Durham Hosts Neighborhood Bicycle Boulevards Meeting

Durham Hosts Neighborhood Bicycle Boulevards Meeting

Resident Input Sought for Proposed Design Options

DURHAM, N.C. – Residents interested in how the City of Durham plans to prioritize bicycle travel along neighborhood streets should plan to attend a community meeting next month to give their input on design options.

The City’s Transportation Department is planning to enhance neighborhood streets to help bicyclists more easily and safely access destinations. The proposed neighborhood bicycle routes, otherwise known as bicycle boulevards, will use signage and pavement markings to better connect residents to existing trails, bicycle routes, and other destinations. The first phase of this project will designate approximately seven miles of roads as neighborhood bicycle routes, and develop the appropriate signage and pavement marking plans. More corridors could also be added in the future.

The drop-in style meeting is scheduled for Tuesday, December 11 from 4:30 p.m. to 6:30 p.m. at the Forest Hills Clubhouse, located at 1639 University Drive. Light refreshments will be served and there will also be free giveaways.

At this meeting, attendees will be able to see a map of proposed routes, learn more about the possible design options to help prioritize bicycle travel, ask questions of Transportation staff and their consultants, and provide comments. The proposed routes are as follows:

  • Arnette Avenue/Hermitage Court to connect West Chapel Hill Street and University Drive
  • East Forest Hills Boulevard/West Enterprise Street to connect University Drive and the American Tobacco Trail
  • Glendale Avenue to connect the Duke Park Trail and West Corporation Street
  • Otis Street/Formosa Avenue/Concord Street/Brant Street to connect the American Tobacco Trail and North Carolina Central University
  • Spruce Street to connect Juniper Street and Southgate Street
  • Southgate Street/Maple Street/Ashe Street to connect Spruce Street and Driver Street
  • Taylor Street to connect Elizabeth Street and Maple Street
  • Watts Street to connect Main Street and West Club Boulevard
  • West Corporation Street/Cleveland Street/Dowd Street/Gurley Street/Gray Avenue/Hanover Street/Juniper Street to connect Glendale Avenue and Spruce Street

 

According to Bryan Poole, bicycle and pedestrian transportation planner with the City’s Transportation Department, these neighborhood bicycle routes will help fill the gaps in the current bicycle network and encourage bicycling on streets with less car traffic. “Many of the proposed streets are already comfortable for bicycling and this project is intended to encourage people to bicycle these routes and remind those driving cars to anticipate seeing people on bicycles,” Poole said.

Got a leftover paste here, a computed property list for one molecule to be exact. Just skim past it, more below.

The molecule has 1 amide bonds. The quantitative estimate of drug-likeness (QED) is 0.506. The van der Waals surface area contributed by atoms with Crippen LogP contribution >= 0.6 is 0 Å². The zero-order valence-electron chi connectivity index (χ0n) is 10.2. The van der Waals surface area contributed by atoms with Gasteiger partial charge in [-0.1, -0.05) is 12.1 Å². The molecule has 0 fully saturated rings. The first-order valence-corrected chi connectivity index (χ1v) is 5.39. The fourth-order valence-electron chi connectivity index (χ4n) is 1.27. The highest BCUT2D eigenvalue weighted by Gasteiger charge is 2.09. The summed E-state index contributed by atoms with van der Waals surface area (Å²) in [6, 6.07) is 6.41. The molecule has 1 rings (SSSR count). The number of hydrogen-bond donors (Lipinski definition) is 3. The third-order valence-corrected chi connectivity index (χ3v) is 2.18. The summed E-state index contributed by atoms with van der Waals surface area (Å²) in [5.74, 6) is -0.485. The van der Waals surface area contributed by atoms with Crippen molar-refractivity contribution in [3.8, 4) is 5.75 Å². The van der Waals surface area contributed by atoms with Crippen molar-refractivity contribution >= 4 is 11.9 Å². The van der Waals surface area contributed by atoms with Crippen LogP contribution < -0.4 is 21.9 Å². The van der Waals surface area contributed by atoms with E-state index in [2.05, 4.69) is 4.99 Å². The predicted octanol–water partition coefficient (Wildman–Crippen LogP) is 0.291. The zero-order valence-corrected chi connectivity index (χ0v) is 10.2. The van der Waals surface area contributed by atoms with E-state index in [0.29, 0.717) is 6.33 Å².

The funding for design and construction of these neighborhood bicycle routes is from a combination of federal Congestion Mitigation and Air Quality funding as well as local funding. If residents and visitors are unable to attend this meeting, they are encouraged to visit the project website at https://durhamnc.gov/3763/Neighborhood-Bike-Routes to learn more, view a map of the routes, and provide input.

For additional information, residents may also contact Poole directly at (919) 560-4366, ext. 36423 or by email at Bryan.Poole@DurhamNC.gov. Persons who require assistance should call (919) 560‐4197 or email ADA@DurhamNC.gov no later than 48 hours before the event.

About the City of Durham Transportation Department

The Transportation Department is responsible for a broad range of transportation services, which include traffic signs and signals, transportation planning, parking operations, street lighting, taxicab administration, and bicycle and pedestrian planning. The department also oversees GoDurham and GoDurham ACCESS as well as leads planning functions for the Durham-Chapel Hill-Carrboro Metropolitan Planning Organization (DCHC MPO), which is the regional organization that is responsible for planning and programming state and federal transportation projects in the urbanized areas of Durham, Orange, and Chatham counties. Guided by the City’s Strategic Plan, the department helps to strengthen the foundation, enhance the value, and improve the quality and sustainability of neighborhoods that are necessary for a strong and diverse community. For more information, follow the department on Twitter.

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